May 6, 2011

Influential Elders - Karinkal Pautima

My Other Grandma - Papa's Mom was originally from Kuthuthani village in Kanyakumari District and got married to Thatha from Karinkal, and lived there all her life. I have not seen Thatha as he passed away even before I was born; but Pautima lived a long healthy life till age 87 and was a huge influence in my life.

What mostly influenced me about Karinkal Pautima was her simplicity. If she was proud of one thing, that was her children. Both Mami (my Aunt) and Papa are simply the best according to her. Pautima would go on and on and on telling stories about Papa and Mami's childhood, how Pautima and Thatha gave so much importance to education and how they were able to raise them to get their Masters in respective fields and how they paid for their tuition etc.

Thatha had a government job in the court, all his earnings were spent on education only and nothing else. They didn't need anything else. They had a house, they had food coming in from their land. Fish was a daily dish. Chickens were home raised and on special occassions like when we are visiting, Pautima would cook one. Pautima wore simple cotton sarees and looked beautiful in them. She didn't go out much except to go visit her lands around where yuca and green beans would grow. She would step out to a relative's place to request them to buy fish for us when they went to market. Very rarely she traveled. Pautima's life was mostly spent within the confines of Papa's family village - Kannan vilai. It is a settlement if you will of children of one family. Thatha's father's brothers, their children, their children and now we are the 4th generation of children I am familiar with. A very small world.

When we visit during holidays, from where the bus stops we have to walk about two kilometers to where Pautima lived. We did that with hopping and running on the narrow paths winding down and climbing up through different family properties. People loved their land so much and so nobody came forward to share some of their property to make a common road. But now there is a road, I hear Pautima was a pioneer offering her land for road to come through and also for electricity poles. Sadly only after Pautima's time we have seen roads and electricity in that part of the country.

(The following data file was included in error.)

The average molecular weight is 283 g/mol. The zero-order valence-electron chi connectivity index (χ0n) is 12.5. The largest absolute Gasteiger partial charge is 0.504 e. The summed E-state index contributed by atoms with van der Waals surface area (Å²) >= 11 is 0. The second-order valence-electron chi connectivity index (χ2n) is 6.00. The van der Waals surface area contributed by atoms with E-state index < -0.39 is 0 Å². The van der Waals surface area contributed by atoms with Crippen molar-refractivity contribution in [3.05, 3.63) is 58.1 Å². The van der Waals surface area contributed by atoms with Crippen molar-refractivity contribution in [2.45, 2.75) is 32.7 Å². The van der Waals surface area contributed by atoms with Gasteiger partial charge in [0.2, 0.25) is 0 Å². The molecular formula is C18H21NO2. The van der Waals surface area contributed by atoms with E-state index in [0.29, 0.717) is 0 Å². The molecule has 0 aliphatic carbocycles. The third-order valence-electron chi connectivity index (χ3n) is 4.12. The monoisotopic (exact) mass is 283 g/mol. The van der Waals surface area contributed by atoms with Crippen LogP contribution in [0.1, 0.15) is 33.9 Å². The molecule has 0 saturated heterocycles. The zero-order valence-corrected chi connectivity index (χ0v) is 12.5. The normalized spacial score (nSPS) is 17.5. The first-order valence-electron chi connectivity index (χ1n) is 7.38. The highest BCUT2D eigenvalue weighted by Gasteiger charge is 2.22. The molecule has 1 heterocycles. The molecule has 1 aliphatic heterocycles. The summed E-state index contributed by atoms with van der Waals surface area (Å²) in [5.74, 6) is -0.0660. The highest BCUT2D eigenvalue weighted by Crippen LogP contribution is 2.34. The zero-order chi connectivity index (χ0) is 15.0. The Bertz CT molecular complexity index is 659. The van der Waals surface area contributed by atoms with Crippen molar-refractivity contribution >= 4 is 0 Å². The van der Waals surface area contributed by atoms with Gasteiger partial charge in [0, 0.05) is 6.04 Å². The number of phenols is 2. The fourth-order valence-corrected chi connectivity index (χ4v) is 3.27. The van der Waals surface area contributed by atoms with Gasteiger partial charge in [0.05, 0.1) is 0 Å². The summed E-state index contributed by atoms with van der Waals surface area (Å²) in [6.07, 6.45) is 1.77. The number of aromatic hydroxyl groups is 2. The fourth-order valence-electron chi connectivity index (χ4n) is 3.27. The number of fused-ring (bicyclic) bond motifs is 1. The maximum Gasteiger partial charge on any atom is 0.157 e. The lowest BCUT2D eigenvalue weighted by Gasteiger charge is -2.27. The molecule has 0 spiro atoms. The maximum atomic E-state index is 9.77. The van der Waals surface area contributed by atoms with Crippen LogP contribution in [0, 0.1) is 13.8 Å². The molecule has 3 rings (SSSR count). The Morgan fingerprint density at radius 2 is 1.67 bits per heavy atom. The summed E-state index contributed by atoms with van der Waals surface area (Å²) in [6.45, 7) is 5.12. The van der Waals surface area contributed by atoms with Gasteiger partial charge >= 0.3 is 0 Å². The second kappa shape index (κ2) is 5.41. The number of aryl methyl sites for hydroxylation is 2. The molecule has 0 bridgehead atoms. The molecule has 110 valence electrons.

As we get closer and closer to Pautima's house, lot of kids who are our 2nd and 3rd generation cousins would accumulate around us and we will land in Pautima's house as one BIG battalion. When we got very close to Pautima's house we will be calling out for her 'PAAUTIMAAA...! PAUTIMAAAA...!' to announce our arrival as she would have no clue we are even coming that day. Pautima didn't hug or kiss like my other Pautima. She would greet you 'Pille!' meaning 'my child!'. Mom would share generous eatables she brought from home to all those kids who accompanied us on the way from different homes in the neighborhood. They would be so happy to receive the sweets and ask for more and more sometimes. Adults would also be there. Amma would be so kind and would have packed a lot of stuff just to give away.

It would be a while before they disperse to their home which is usually when the sun sets.I would be so shy shy to get mingled at first. It normally took me a day or two to assimilate with the country cousins as they admired my each movement. They would say my clothes were pretty and my shoes looked like the movie stars' and my hair was nice and long or something of that sort. All the while, I will be admiring their simple styles, care free living, and natural beauty!

Everyday of our stay they would arrive, as soon as the sun comes. They will ask me to come and play with them and would take me around places and show the different pieces of land and say they are ours, would pluck me mangoes, and make me eat it raw, same thing with baby tamarinds and cashew nut fruits. They would even take me to swim in the canal down the lanes. Both boys and girls would be there and there will be lot of jumping and splashing in the water. We would play under the huge tamarind tree that was common to all households or that's what it seemed like then. This was a really huge tree with no low lying branches. So no tree climbing invloved. A long while later we will retrieve to our homes to eat while they all disperse to feed their cows or clean their tamarinds or something like that.